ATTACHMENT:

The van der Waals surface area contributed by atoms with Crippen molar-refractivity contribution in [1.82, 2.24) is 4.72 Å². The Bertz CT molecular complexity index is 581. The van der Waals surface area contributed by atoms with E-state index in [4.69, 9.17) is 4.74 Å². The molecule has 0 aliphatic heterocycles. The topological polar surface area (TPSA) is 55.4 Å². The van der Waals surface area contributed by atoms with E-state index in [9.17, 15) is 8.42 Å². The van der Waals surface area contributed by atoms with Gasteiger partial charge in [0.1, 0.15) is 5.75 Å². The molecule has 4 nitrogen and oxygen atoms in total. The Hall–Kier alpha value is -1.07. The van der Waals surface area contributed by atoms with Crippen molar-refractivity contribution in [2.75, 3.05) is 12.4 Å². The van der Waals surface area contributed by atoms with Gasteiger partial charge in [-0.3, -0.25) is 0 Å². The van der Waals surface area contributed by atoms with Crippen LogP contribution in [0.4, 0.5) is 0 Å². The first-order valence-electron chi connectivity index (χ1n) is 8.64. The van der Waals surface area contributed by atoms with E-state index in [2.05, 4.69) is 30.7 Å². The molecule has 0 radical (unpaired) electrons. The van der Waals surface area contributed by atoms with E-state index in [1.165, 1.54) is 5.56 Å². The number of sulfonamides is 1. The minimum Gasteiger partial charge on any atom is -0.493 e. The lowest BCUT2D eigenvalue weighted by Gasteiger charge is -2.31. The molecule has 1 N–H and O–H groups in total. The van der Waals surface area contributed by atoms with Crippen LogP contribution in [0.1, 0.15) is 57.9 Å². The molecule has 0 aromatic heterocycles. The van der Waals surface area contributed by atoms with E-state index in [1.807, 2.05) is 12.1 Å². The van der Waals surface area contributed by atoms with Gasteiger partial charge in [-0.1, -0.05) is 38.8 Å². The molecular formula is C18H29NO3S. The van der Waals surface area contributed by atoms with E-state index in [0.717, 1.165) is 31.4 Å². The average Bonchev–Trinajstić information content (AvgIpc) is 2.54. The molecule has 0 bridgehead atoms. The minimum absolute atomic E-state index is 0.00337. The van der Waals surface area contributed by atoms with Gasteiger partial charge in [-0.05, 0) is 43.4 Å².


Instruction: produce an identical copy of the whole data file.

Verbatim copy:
The van der Waals surface area contributed by atoms with Crippen molar-refractivity contribution in [1.82, 2.24) is 4.72 Å². The Bertz CT molecular complexity index is 581. The van der Waals surface area contributed by atoms with E-state index in [4.69, 9.17) is 4.74 Å². The molecule has 0 aliphatic heterocycles. The topological polar surface area (TPSA) is 55.4 Å². The van der Waals surface area contributed by atoms with E-state index in [9.17, 15) is 8.42 Å². The van der Waals surface area contributed by atoms with Gasteiger partial charge in [0.1, 0.15) is 5.75 Å². The molecule has 4 nitrogen and oxygen atoms in total. The Hall–Kier alpha value is -1.07. The van der Waals surface area contributed by atoms with Crippen molar-refractivity contribution in [2.75, 3.05) is 12.4 Å². The van der Waals surface area contributed by atoms with Gasteiger partial charge in [-0.3, -0.25) is 0 Å². The van der Waals surface area contributed by atoms with Crippen LogP contribution in [0.4, 0.5) is 0 Å². The first-order valence-electron chi connectivity index (χ1n) is 8.64. The van der Waals surface area contributed by atoms with E-state index in [2.05, 4.69) is 30.7 Å². The molecule has 0 radical (unpaired) electrons. The van der Waals surface area contributed by atoms with E-state index in [1.165, 1.54) is 5.56 Å². The number of sulfonamides is 1. The minimum Gasteiger partial charge on any atom is -0.493 e. The lowest BCUT2D eigenvalue weighted by Gasteiger charge is -2.31. The molecule has 1 N–H and O–H groups in total. The van der Waals surface area contributed by atoms with Crippen LogP contribution in [0.1, 0.15) is 57.9 Å². The molecule has 0 aromatic heterocycles. The van der Waals surface area contributed by atoms with E-state index in [1.807, 2.05) is 12.1 Å². The van der Waals surface area contributed by atoms with Gasteiger partial charge in [-0.1, -0.05) is 38.8 Å². The molecular formula is C18H29NO3S. The van der Waals surface area contributed by atoms with E-state index in [0.717, 1.165) is 31.4 Å². The average Bonchev–Trinajstić information content (AvgIpc) is 2.54. The molecule has 0 bridgehead atoms. The minimum absolute atomic E-state index is 0.00337. The van der Waals surface area contributed by atoms with Gasteiger partial charge in [-0.05, 0) is 43.4 Å².